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Implications of Comorbidity on Costs for Patients With Alzheimer Disease

Kuo, Tzu-Chun PhD*; Zhao, Yang PhD†; Weir, Sharada DPhil‡§; Kramer, Marilyn Schlein MBA*; Ash, Arlene S. PhD*‡§

doi: 10.1097/MLR.0b013e318178940b
Original Article

Background: No prior studies have used a comprehensive clinical classification system to examine the effect of differences in overall illness burden and the presence of other diseases on costs for patients with Alzheimer disease (AD) when compared with demographically matched nondemented controls.

Study Design: Of a total of 627,775 enrollees who were eligible for medical and pharmacy benefits for 2003 and 2004 in the MarketScan Medicare Supplemental and Coordination of Benefits Database, we found 25,109 AD patients. For each case, 3 demographically matched nondemented controls were selected using propensity scores. Applying the diagnostic cost groups (DCGs) model to all enrollees, 2003 diagnoses were used to estimate prospective relative risk scores (RRSs) that predict 2004 costs from all illness other than AD. RRSs were then used to control for illness burden to estimate AD's independent effect on costs.

Results: Compared with the control group, the AD cohort has more comorbid conditions (8.1 vs. 6.5) and higher illness burden (1.23 vs. 1.04). Individuals with AD are more likely to have mental health conditions, neurologic conditions, cognitive disorders, cerebrovascular disease, diabetes with acute complications, and injuries. Annual costs for AD patients are $3567 (34%) higher than for controls. Excess costs attributable to AD, after controlling for non-AD illness burden, are estimated at $2307 per year with outpatient pharmacy being the key driver ($1711 in excess costs).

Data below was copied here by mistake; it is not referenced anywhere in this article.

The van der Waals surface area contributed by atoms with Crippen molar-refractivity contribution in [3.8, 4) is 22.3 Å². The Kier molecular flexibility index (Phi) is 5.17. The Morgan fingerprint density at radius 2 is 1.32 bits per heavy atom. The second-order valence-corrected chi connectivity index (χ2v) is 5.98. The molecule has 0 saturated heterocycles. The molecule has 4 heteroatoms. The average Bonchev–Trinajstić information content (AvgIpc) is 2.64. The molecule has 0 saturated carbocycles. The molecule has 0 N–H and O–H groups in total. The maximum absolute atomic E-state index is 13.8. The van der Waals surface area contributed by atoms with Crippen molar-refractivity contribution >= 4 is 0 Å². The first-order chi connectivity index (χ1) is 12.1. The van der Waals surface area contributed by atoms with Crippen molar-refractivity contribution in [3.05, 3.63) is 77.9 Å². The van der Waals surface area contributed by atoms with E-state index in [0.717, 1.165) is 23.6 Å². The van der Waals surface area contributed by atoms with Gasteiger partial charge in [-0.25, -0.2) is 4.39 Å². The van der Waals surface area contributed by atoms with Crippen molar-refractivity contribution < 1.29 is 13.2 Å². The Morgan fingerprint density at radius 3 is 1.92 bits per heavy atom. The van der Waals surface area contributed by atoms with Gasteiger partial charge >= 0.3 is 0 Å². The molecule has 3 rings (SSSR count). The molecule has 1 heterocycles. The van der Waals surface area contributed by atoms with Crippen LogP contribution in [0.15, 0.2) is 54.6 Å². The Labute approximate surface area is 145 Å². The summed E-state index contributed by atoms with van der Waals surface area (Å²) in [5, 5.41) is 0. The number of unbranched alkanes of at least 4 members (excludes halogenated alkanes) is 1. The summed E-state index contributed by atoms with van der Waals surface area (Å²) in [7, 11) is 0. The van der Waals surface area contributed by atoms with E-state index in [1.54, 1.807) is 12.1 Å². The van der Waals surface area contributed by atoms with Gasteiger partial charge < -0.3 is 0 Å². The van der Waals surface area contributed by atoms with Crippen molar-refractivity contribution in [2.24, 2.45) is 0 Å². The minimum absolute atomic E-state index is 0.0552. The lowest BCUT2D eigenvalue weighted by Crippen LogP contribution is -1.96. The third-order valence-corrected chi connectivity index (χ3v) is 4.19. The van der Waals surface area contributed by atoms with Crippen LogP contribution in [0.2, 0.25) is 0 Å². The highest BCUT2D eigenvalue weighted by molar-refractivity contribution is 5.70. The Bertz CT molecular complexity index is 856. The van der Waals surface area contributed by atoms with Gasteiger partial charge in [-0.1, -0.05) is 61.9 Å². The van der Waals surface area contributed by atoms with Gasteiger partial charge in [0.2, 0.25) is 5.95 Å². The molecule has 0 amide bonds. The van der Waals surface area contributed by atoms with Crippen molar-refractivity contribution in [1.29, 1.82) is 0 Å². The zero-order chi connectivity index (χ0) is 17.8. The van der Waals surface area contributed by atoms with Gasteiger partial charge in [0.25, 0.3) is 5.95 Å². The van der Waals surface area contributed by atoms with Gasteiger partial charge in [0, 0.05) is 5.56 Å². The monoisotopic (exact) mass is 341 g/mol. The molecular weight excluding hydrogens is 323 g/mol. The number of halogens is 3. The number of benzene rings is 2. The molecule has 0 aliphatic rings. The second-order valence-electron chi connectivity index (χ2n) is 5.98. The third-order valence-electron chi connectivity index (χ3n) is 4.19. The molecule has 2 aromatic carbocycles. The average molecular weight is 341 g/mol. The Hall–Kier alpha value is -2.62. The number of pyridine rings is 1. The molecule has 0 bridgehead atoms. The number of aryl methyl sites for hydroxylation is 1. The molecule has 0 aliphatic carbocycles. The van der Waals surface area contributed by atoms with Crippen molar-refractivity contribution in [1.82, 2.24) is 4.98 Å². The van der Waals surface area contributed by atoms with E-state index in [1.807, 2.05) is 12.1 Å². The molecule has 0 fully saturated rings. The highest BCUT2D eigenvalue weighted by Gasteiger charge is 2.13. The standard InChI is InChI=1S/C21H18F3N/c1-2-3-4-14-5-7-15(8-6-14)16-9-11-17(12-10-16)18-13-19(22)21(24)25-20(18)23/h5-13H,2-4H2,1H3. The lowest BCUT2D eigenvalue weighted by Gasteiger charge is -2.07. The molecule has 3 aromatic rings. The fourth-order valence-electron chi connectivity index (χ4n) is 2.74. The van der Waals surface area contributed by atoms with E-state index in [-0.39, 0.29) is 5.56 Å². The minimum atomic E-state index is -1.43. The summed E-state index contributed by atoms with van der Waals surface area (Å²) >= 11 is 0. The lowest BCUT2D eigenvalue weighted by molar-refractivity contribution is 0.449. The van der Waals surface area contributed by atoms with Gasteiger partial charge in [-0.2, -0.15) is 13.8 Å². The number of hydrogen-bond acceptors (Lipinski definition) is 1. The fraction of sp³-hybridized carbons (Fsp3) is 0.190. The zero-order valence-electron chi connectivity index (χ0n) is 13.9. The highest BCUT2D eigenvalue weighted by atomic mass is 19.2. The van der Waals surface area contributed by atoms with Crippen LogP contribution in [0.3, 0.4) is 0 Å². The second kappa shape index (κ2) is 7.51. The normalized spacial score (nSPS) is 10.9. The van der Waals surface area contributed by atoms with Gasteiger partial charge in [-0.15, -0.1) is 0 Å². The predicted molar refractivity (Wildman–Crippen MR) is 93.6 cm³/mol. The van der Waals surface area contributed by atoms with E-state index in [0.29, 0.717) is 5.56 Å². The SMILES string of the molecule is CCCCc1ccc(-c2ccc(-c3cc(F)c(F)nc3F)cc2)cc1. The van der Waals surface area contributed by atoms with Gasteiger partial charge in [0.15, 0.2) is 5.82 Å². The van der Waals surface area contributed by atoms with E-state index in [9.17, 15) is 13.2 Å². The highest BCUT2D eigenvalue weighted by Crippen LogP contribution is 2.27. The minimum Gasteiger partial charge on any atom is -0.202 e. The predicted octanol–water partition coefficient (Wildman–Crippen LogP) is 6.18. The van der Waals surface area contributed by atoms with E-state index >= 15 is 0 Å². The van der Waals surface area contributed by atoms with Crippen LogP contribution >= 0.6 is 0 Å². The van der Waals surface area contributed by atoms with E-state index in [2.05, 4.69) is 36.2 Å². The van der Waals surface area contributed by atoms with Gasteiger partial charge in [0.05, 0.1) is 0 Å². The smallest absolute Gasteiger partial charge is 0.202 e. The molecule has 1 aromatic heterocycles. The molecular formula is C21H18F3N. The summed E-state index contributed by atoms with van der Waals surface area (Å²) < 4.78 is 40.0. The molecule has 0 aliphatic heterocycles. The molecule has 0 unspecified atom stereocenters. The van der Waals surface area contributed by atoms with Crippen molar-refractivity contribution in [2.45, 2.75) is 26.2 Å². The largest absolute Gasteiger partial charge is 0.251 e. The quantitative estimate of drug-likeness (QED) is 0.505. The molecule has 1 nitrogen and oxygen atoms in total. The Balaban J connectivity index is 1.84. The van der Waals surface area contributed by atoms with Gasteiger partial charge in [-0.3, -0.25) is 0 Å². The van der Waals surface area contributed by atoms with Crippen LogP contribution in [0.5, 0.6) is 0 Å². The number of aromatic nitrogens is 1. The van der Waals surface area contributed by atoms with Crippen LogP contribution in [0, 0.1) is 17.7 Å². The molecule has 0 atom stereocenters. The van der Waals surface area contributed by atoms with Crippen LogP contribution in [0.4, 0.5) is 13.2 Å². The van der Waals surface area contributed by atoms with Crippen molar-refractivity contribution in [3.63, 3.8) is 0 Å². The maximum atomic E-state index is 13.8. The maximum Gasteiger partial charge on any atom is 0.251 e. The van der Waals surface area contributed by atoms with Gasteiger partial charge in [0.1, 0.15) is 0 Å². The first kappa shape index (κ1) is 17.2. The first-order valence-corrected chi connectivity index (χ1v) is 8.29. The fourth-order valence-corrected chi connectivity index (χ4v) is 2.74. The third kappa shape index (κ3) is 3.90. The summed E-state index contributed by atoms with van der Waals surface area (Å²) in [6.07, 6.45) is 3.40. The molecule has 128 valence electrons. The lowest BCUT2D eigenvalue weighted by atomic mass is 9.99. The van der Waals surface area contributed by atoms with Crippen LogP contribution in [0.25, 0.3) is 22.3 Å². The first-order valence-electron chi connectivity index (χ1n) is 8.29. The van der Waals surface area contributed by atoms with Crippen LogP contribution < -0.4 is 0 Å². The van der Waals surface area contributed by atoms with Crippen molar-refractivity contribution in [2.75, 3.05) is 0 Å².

Conclusions: AD patients are sicker and more expensive than demographically matched controls. Even after adjusting for differences in illness burden, costs remain higher for AD patients.

From the *Research Division, DxCG, Inc., Boston, Massachusetts; ‡Center for Health Policy and Research and Department of Family Medicine and Community Health, University of Massachusetts Medical School, Boston, Massachusetts; §School of Medicine, Boston University, Boston, Massachusetts; and †Eli Lilly and Company, Indianapolis, Indiana.

Supported by Eli Lilly and Company, Indianapolis, IN.

The statements contained in this paper are solely those of the authors and no endorsement by Eli Lilly and Company and DxCG, Inc. should be inferred or implied.

The study protocol was approved by Eli Lilly and Company, and DxCG, Inc.

Reprints: Tzu-Chun Kuo, PhD, Research Division, DxCG, Inc., 99 Summer Street, Suite 520, Boston, MA 02110. E-mail: tkuo@dxcg.com.

© 2008 Lippincott Williams & Wilkins, Inc.